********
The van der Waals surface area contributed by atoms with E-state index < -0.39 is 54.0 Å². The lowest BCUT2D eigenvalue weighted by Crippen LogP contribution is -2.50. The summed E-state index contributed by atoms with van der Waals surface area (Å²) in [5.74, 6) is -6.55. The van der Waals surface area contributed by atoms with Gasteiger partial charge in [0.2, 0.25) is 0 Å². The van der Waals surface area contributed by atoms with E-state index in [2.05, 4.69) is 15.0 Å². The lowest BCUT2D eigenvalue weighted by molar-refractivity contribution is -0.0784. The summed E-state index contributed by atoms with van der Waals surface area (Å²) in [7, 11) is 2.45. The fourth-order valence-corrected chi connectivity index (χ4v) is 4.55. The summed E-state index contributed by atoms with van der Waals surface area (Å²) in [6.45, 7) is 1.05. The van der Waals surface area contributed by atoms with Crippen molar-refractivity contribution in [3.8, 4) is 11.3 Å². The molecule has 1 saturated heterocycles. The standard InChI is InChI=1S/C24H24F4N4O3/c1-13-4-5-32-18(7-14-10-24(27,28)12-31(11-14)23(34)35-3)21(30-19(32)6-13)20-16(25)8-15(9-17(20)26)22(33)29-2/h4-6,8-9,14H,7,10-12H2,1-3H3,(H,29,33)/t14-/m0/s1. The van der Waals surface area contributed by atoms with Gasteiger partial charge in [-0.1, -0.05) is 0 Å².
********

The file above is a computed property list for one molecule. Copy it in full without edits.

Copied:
The van der Waals surface area contributed by atoms with E-state index < -0.39 is 54.0 Å². The lowest BCUT2D eigenvalue weighted by Crippen LogP contribution is -2.50. The summed E-state index contributed by atoms with van der Waals surface area (Å²) in [5.74, 6) is -6.55. The van der Waals surface area contributed by atoms with Gasteiger partial charge in [0.2, 0.25) is 0 Å². The van der Waals surface area contributed by atoms with E-state index in [2.05, 4.69) is 15.0 Å². The lowest BCUT2D eigenvalue weighted by molar-refractivity contribution is -0.0784. The summed E-state index contributed by atoms with van der Waals surface area (Å²) in [7, 11) is 2.45. The fourth-order valence-corrected chi connectivity index (χ4v) is 4.55. The summed E-state index contributed by atoms with van der Waals surface area (Å²) in [6.45, 7) is 1.05. The van der Waals surface area contributed by atoms with Crippen molar-refractivity contribution in [3.8, 4) is 11.3 Å². The molecule has 1 saturated heterocycles. The standard InChI is InChI=1S/C24H24F4N4O3/c1-13-4-5-32-18(7-14-10-24(27,28)12-31(11-14)23(34)35-3)21(30-19(32)6-13)20-16(25)8-15(9-17(20)26)22(33)29-2/h4-6,8-9,14H,7,10-12H2,1-3H3,(H,29,33)/t14-/m0/s1. The van der Waals surface area contributed by atoms with Gasteiger partial charge in [-0.1, -0.05) is 0 Å².